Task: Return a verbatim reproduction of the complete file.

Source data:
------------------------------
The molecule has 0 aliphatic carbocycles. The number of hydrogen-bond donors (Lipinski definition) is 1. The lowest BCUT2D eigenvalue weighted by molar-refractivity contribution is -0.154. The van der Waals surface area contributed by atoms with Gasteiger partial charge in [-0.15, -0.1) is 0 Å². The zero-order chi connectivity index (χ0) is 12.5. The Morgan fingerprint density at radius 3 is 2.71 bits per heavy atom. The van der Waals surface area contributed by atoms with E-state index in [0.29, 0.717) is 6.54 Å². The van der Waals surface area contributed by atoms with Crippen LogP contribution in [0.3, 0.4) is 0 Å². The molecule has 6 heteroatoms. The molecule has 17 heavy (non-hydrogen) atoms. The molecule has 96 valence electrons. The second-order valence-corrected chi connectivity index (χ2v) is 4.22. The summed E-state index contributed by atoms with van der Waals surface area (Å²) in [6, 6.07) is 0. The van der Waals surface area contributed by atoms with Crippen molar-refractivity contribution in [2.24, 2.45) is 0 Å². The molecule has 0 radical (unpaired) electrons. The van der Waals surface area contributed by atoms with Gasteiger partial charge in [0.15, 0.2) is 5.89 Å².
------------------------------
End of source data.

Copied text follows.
The molecule has 0 aliphatic carbocycles. The number of hydrogen-bond donors (Lipinski definition) is 1. The lowest BCUT2D eigenvalue weighted by molar-refractivity contribution is -0.154. The van der Waals surface area contributed by atoms with Gasteiger partial charge in [-0.15, -0.1) is 0 Å². The zero-order chi connectivity index (χ0) is 12.5. The Morgan fingerprint density at radius 3 is 2.71 bits per heavy atom. The van der Waals surface area contributed by atoms with E-state index in [0.29, 0.717) is 6.54 Å². The van der Waals surface area contributed by atoms with Crippen LogP contribution in [0.3, 0.4) is 0 Å². The molecule has 6 heteroatoms. The molecule has 17 heavy (non-hydrogen) atoms. The molecule has 96 valence electrons. The second-order valence-corrected chi connectivity index (χ2v) is 4.22. The summed E-state index contributed by atoms with van der Waals surface area (Å²) in [6, 6.07) is 0. The van der Waals surface area contributed by atoms with Crippen molar-refractivity contribution in [2.24, 2.45) is 0 Å². The molecule has 0 radical (unpaired) electrons. The van der Waals surface area contributed by atoms with Gasteiger partial charge in [0.15, 0.2) is 5.89 Å².